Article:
Ana Marie Cox on the welcome political inevitability of Ms. Clinton: a comment by Political Realist

Like all propaganda Ms. Cox’s essay is a parody of actual thought! Rhetorically framed by comic book metaphors about the powers of super heroes. One must ask the inevitable question: at which audience was this directed ? How does Ms. Cox place the blame for the Anti-Hillary phenomenon? Generic Sexism and her Prickly Staff, this last charge an example of our writer’s own experience?
After some boring, cliche ridden preliminaries we arrive at the question of Dynastic Politics. Jeb vs Hillary is the very definition of the shopworn politics of the American Political Present: two more than tired Neo-Liberals with nothing new to say, much less to think. The very act of thought is past the ability of either potential candidate or Ms. Cox, who is left defending Dynastic Politics and Hillary Clinton with this tortured paragraph:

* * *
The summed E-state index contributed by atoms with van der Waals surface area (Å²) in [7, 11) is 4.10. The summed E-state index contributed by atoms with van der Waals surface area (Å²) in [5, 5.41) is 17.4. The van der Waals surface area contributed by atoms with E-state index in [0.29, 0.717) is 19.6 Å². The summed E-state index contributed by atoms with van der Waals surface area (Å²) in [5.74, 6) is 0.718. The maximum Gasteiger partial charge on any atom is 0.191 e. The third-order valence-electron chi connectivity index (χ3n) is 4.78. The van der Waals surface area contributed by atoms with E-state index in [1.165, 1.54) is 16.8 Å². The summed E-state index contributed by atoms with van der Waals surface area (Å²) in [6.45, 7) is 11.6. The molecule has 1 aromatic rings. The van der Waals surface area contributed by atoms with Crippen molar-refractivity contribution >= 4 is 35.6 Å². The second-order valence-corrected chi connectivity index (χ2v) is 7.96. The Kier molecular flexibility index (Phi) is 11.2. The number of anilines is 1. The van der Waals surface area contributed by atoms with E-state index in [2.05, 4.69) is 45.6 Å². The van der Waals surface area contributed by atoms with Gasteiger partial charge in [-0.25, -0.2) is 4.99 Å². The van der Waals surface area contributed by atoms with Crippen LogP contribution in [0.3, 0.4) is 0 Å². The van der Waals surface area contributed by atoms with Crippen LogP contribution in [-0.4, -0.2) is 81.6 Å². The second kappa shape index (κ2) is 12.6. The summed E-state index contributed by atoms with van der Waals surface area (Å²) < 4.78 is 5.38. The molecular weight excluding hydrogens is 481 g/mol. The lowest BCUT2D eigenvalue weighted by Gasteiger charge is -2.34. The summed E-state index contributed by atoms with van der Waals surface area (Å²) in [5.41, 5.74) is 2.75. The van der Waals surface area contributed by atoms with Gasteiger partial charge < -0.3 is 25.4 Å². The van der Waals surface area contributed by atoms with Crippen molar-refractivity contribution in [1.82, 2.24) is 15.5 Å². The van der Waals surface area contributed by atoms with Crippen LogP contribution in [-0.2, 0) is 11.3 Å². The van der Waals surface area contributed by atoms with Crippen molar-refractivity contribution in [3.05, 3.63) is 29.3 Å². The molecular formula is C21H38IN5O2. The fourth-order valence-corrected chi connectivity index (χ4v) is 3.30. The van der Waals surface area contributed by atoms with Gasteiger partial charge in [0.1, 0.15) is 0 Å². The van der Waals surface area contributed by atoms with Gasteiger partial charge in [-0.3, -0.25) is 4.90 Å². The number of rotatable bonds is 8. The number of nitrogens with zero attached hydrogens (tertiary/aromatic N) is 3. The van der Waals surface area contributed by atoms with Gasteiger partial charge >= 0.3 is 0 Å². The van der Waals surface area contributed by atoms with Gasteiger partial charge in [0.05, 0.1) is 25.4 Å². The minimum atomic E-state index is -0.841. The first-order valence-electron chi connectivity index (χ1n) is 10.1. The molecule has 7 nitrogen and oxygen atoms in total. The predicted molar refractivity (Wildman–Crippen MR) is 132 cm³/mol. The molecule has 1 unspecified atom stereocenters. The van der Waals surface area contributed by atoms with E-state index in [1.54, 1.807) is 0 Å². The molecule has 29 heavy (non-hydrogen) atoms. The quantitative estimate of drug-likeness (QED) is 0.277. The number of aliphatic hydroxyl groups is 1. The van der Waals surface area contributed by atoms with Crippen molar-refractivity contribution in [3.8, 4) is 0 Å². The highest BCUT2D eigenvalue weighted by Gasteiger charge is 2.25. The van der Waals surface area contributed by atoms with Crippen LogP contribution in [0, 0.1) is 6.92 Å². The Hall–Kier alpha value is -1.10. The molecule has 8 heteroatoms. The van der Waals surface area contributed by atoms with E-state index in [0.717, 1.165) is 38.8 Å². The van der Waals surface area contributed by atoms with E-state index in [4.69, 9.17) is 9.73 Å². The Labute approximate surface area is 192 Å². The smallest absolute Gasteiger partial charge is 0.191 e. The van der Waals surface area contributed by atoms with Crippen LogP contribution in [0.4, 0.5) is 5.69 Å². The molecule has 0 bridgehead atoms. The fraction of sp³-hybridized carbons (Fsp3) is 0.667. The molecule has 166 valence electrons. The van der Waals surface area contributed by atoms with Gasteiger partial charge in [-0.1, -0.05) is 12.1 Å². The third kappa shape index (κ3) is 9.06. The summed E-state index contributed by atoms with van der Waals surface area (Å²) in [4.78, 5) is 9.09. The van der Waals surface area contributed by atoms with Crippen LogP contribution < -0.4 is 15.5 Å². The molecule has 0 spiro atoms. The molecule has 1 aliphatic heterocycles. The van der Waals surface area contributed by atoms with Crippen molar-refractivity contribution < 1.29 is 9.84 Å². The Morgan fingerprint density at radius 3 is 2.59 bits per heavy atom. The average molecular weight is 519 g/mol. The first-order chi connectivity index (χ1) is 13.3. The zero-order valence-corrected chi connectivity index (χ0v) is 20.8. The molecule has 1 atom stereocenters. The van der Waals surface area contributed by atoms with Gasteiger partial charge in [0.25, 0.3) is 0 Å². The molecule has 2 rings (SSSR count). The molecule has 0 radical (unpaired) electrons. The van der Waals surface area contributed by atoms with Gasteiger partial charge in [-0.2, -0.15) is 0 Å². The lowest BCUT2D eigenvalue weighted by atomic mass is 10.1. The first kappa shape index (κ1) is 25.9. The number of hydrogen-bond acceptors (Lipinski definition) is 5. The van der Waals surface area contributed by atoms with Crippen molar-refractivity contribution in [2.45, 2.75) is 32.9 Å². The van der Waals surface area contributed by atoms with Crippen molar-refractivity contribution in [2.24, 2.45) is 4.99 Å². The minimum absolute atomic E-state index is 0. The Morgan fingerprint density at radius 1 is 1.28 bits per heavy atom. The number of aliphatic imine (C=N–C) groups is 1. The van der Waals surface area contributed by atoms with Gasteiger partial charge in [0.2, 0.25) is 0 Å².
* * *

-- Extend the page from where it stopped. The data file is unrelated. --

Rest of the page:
Though some may point toward anti-Hillary coverage as proof that the media are not biased to the left, I consider this tendency toward deliberate, counter-factual undermining as pretty good evidence of that very bias, mostly because you just don’t see this pathology on the right. Base voters on either side rattle their cages when the presumptive nominee doesn’t fit their specific ideological prescription, but the Karl Roves of the world don’t lay into a GOP hopeful just because he (or she, but come on…) is clearly going to win.

The rest is more boring professional journalistic hyperventilating, equaling cynicism, in defense of Candidate Hillary as a welcome political inevitability. Ms. Cox all but declares opposition to Ms. Clinton as  political irrationalism, again, call it by it’s true name, propaganda!

Political Realist


About stephenkmacksd

Rootless cosmopolitan,down at heels intellectual;would be writer. 'Polemic is a discourse of conflict, whose effect depends on a delicate balance between the requirements of truth and the enticements of anger, the duty to argue and the zest to inflame. Its rhetoric allows, even enforces, a certain figurative licence. Like epitaphs in Johnson’s adage, it is not under oath.'
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